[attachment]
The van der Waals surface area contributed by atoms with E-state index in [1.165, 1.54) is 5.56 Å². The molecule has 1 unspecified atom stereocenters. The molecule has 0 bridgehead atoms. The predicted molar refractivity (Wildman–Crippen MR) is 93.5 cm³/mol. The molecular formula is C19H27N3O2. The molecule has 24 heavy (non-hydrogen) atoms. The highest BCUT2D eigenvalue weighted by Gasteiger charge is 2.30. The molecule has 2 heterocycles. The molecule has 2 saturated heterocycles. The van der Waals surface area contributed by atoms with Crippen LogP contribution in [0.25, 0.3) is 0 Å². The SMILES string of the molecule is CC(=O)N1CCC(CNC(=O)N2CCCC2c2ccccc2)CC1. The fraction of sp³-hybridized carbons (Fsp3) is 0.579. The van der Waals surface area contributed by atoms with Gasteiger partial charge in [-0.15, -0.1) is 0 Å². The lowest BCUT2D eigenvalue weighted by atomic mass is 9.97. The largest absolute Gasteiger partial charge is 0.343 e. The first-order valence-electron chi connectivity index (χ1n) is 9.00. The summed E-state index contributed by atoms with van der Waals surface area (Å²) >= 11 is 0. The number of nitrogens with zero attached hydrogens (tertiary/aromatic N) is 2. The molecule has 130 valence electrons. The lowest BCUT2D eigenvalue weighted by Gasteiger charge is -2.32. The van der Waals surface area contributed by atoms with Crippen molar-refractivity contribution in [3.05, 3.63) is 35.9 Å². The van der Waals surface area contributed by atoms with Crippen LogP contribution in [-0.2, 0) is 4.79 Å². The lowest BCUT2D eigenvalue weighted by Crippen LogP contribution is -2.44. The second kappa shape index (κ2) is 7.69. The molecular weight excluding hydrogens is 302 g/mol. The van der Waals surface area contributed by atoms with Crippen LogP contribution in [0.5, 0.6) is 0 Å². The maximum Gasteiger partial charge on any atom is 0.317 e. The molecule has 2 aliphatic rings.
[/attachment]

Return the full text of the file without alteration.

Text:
The van der Waals surface area contributed by atoms with E-state index in [1.165, 1.54) is 5.56 Å². The molecule has 1 unspecified atom stereocenters. The molecule has 0 bridgehead atoms. The predicted molar refractivity (Wildman–Crippen MR) is 93.5 cm³/mol. The molecular formula is C19H27N3O2. The molecule has 24 heavy (non-hydrogen) atoms. The highest BCUT2D eigenvalue weighted by Gasteiger charge is 2.30. The molecule has 2 heterocycles. The molecule has 2 saturated heterocycles. The van der Waals surface area contributed by atoms with Crippen LogP contribution in [0.25, 0.3) is 0 Å². The SMILES string of the molecule is CC(=O)N1CCC(CNC(=O)N2CCCC2c2ccccc2)CC1. The fraction of sp³-hybridized carbons (Fsp3) is 0.579. The van der Waals surface area contributed by atoms with Gasteiger partial charge in [-0.15, -0.1) is 0 Å². The lowest BCUT2D eigenvalue weighted by atomic mass is 9.97. The largest absolute Gasteiger partial charge is 0.343 e. The first-order valence-electron chi connectivity index (χ1n) is 9.00. The summed E-state index contributed by atoms with van der Waals surface area (Å²) >= 11 is 0. The number of nitrogens with zero attached hydrogens (tertiary/aromatic N) is 2. The molecule has 130 valence electrons. The lowest BCUT2D eigenvalue weighted by Gasteiger charge is -2.32. The van der Waals surface area contributed by atoms with Crippen molar-refractivity contribution in [3.05, 3.63) is 35.9 Å². The van der Waals surface area contributed by atoms with Crippen LogP contribution in [-0.2, 0) is 4.79 Å². The lowest BCUT2D eigenvalue weighted by Crippen LogP contribution is -2.44. The second kappa shape index (κ2) is 7.69. The molecular weight excluding hydrogens is 302 g/mol. The van der Waals surface area contributed by atoms with Crippen LogP contribution in [0.5, 0.6) is 0 Å². The maximum Gasteiger partial charge on any atom is 0.317 e. The molecule has 2 aliphatic rings.